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Dopamine Receptor Genes Modulate Associative Memory in Old Age
Stockholm University, Faculty of Social Sciences, Aging Research Center (ARC), (together with KI).
Stockholm University, Faculty of Social Sciences, Aging Research Center (ARC), (together with KI). Max Planck Institute for Human Development, Germany.
Stockholm University, Faculty of Social Sciences, Aging Research Center (ARC), (together with KI).
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Number of Authors: 7
2017 (English)In: Journal of cognitive neuroscience, ISSN 0898-929X, E-ISSN 1530-8898, Vol. 29, no 2, 245-253 p.Article in journal (Refereed) Published
Abstract [en]

Previous research shows that associative memory declines more than item memory in aging. Although the underlying mechanisms of this selective impairment remain poorly understood, animal and human data suggest that dopaminergic modulation may be particularly relevant for associative binding. We investigated the influence of dopamine (DA) receptor genes on item and associative memory in a population-based sample of older adults (n = 525, aged 60 years), assessed with a face-scene item associative memory task. The effects of single-nucleotide polymorphisms of DA D1 (DRD1; rs4532), D2 (DRD2/ANKK1/Taq1A; rs1800497), and D3 (DRD3/Ser9Gly; rs6280) receptor genes were examined and combined into a single genetic score. Individuals carrying more beneficial alleles, presumably associated with higher DA receptor efficacy (DRD1 C allele; DRD2 A2 allele; DRD3 T allele), performed better on associative memory than persons with less beneficial genotypes. There were no effects of these genes on item memory or other cognitive measures, such as working memory, executive functioning, fluency, and perceptual speed, indicating a selective association between DA genes and associative memory. By contrast, genetic risk for Alzheimer disease (AD) was associated with worse item and associative memory, indicating adverse effects of APOE epsilon 4 and a genetic risk score for AD (PICALM, BIN1, CLU) on episodic memory in general. Taken together, our results suggest that DA may be particularly important for associative memory, whereas AD-related genetic variations may influence overall episodic memory in older adults without dementia.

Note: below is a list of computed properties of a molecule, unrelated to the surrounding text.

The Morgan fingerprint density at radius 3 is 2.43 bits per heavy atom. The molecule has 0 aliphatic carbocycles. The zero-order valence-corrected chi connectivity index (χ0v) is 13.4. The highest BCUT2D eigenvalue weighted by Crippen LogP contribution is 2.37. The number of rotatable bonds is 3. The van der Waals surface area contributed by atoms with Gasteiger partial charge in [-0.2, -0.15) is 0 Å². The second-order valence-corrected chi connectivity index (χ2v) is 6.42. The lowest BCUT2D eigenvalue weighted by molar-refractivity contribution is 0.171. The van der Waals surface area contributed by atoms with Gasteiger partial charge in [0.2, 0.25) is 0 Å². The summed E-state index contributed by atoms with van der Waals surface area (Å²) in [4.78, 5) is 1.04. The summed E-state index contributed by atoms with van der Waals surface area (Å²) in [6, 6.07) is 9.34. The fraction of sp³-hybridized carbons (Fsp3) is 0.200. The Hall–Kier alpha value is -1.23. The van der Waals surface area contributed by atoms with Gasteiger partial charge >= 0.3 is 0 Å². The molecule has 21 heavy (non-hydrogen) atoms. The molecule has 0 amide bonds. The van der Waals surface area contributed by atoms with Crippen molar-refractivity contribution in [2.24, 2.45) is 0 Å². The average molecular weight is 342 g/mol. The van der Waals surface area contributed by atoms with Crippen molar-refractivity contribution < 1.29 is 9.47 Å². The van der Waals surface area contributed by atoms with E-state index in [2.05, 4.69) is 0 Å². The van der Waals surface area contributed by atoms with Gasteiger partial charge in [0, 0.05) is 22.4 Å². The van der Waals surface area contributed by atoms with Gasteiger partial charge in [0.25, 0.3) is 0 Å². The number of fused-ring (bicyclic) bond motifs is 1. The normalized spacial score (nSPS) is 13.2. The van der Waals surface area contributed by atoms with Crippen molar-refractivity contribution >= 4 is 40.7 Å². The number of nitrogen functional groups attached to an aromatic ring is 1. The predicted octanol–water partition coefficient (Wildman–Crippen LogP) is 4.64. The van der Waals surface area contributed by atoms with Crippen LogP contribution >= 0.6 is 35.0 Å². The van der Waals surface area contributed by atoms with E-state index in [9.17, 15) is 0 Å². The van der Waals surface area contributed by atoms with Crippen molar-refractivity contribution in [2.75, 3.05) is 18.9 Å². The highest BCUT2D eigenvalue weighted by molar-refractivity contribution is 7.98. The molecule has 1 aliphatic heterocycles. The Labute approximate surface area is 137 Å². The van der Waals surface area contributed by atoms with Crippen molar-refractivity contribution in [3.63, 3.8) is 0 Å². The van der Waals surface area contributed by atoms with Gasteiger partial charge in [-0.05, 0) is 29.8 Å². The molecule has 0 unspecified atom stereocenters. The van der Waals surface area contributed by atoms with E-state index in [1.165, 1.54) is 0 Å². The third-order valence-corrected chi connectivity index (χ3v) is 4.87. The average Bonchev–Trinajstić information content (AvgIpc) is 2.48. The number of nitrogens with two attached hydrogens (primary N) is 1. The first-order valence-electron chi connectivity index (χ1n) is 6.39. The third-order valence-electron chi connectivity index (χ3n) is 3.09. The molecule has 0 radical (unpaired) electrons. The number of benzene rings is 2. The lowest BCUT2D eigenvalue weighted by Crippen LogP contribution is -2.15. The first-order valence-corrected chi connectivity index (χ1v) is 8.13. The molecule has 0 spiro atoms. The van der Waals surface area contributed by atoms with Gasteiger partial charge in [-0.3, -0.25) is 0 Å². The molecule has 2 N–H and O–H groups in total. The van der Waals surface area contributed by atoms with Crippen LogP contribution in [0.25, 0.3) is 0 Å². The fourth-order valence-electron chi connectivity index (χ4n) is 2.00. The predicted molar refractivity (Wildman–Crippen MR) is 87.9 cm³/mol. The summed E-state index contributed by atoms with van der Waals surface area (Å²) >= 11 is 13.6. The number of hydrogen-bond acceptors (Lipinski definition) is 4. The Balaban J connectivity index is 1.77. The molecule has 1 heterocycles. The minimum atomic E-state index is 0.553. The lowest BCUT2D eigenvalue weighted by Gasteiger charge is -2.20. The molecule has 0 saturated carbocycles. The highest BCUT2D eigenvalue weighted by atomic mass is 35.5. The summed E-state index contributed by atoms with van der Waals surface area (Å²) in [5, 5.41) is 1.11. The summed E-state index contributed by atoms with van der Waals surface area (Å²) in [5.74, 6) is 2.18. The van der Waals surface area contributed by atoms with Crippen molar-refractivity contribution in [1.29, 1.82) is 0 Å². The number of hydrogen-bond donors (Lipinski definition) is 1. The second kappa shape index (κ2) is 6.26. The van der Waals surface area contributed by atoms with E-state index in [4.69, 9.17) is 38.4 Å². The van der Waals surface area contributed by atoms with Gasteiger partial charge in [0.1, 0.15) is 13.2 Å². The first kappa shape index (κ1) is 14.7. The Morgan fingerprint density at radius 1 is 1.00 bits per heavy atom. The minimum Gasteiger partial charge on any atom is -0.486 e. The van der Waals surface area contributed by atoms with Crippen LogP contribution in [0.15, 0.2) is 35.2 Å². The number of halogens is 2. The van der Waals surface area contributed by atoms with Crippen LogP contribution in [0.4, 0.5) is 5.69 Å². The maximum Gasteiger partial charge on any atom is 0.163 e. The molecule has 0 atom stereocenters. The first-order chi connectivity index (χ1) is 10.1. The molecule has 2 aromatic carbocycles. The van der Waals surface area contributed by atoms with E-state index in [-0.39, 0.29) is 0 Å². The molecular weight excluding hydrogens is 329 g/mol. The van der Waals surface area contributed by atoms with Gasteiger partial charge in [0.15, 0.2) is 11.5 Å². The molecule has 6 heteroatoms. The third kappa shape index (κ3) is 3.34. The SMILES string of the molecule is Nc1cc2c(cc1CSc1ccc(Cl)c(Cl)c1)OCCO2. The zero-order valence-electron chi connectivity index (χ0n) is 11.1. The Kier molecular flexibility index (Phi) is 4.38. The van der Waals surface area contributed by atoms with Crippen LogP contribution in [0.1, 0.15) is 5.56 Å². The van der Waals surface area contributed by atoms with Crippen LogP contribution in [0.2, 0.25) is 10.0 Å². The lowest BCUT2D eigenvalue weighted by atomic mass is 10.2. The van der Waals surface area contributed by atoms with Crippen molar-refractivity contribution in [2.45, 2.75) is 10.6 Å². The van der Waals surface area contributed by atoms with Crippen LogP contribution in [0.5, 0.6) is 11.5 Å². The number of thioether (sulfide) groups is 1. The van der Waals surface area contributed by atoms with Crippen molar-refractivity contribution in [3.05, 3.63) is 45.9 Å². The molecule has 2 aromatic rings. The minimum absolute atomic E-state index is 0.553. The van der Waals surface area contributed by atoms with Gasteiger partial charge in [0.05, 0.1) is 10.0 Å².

Place, publisher, year, edition, pages
2017. Vol. 29, no 2, 245-253 p.
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Psychology Medical Genetics Gerontology, specializing in Medical and Health Sciences
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URN: urn:nbn:se:su:diva-140301DOI: 10.1162/jocn_a_01048ISI: 000392229900003PubMedID: 27647283OAI: oai:DiVA.org:su-140301DiVA: diva2:1080978
Available from: 2017-03-13 Created: 2017-03-13 Last updated: 2017-03-13Bibliographically approved

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CiteExportLink to record
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Cite
Citation style
  • apa
  • harvard1
  • ieee
  • modern-language-association-8th-edition
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More styles
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